The proposed National Crypto Asset Security Enhancement Act (CANSEE) introduced in the United States Senate on July 18 has faced strong opposition from crypto industry advocacy bodies, who argue that it takes a confusing and inapplicable approach to governing the decentralized finance (DeFi) sector.
In separate statements on July 20, both crypto think tank Coin Center and crypto advocacy group Blockchain Association expressed their concern about the bill, calling it “messy”, “unenforceable” and even “unconstitutional” in its current form.
The main goal of the CANSEE bill is to tackle money laundering offenses in the DeFi space. However, if passed, the law will provide new penalties for individuals who “control” or provide applications designed for transactions using digital asset protocols. Such persons will also be subject to anti-money laundering and financial reporting standards.
One of the main issues highlighted by critics is the ambiguity in the bill’s definition of who or what constitutes “control” over a DeFi protocol. Responsibility for making these decisions has been left to the US Secretary of the Treasury, raising concerns that doing so could lead to the imposition of excessive and arbitrary controls on DeFi platforms.
Coin Center’s blog post on July 20 pointed out that the bill gives the Secretary virtually unlimited discretion in deciding what qualifies as “control” over a protocol. This level of discretion raises questions about its constitutionality, particularly because it could violate a software developer’s First Amendment right to publish code freely.
The scope of the law has also come under scrutiny, with critics arguing that DeFi is, by design, decentralized, making it challenging to enforce control over individual protocols. Coin Center highlighted the complexities of setting up a decentralized system, stressing that imposing tight controls could prove to be legally burdensome.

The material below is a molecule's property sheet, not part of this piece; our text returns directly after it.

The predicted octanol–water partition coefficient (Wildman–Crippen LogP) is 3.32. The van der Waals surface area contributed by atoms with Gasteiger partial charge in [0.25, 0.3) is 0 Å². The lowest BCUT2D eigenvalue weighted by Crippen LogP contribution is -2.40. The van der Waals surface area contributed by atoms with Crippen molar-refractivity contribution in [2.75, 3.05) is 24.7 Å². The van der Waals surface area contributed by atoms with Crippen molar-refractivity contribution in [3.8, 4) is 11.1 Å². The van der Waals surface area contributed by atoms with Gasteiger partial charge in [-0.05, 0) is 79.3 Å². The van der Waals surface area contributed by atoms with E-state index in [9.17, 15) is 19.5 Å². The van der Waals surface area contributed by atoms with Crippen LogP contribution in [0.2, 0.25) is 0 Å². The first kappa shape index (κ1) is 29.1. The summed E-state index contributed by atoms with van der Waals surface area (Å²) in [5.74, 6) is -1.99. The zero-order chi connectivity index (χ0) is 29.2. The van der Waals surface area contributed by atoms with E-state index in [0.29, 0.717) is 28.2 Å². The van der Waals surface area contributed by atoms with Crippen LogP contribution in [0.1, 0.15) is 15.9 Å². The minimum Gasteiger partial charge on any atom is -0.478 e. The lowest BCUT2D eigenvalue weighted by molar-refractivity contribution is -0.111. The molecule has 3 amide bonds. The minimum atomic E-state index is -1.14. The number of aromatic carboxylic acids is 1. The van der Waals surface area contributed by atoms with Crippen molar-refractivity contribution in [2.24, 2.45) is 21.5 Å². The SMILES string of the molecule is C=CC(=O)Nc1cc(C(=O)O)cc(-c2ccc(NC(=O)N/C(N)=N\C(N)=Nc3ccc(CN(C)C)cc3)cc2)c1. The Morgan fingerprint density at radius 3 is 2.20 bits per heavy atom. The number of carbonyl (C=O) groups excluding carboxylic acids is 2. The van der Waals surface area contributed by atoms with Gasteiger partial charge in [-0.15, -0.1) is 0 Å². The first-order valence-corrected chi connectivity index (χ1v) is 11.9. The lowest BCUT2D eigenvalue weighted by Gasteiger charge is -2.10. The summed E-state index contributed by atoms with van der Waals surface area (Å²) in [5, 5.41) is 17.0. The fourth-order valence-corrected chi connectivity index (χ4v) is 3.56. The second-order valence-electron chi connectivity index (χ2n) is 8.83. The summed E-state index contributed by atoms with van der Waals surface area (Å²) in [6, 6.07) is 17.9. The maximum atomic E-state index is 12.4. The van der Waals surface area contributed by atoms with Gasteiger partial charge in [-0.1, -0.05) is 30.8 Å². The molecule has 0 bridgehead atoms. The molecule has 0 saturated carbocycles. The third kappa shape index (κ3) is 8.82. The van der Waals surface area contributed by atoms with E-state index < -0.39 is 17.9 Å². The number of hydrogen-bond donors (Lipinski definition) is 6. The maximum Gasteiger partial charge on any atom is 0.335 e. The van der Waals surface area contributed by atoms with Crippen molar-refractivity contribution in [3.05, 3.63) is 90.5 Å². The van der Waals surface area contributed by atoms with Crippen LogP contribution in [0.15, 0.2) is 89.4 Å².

Blockchain Association CEO Kristin Smith echoed Coin Center’s concerns and further criticized the bill for exaggerating the prevalence of money laundering in DeFi and the wider crypto space. According to Smith, illegal transactions accounted for only 0.24% of all digital asset transactions in 2022, significantly lower than traditional financial figures. He suggested that existing federal law enforcement agencies already had the necessary tools and expertise to effectively address this relatively minor problem, making the new punitive measures in the bill redundant.
While crypto organizations oppose the broad scope of the bill, an April 7 US Department of the Treasury report indicates that some DeFi protocols are more centralized than claimed, with some token holders controlling the majority of funds and voting power.
As the debate continues, the crypto industry advocates for a more thoughtful and comprehensive approach to DeFi regulation that strikes a balance between addressing legitimate concerns and preserving the decentralized nature of this financial system.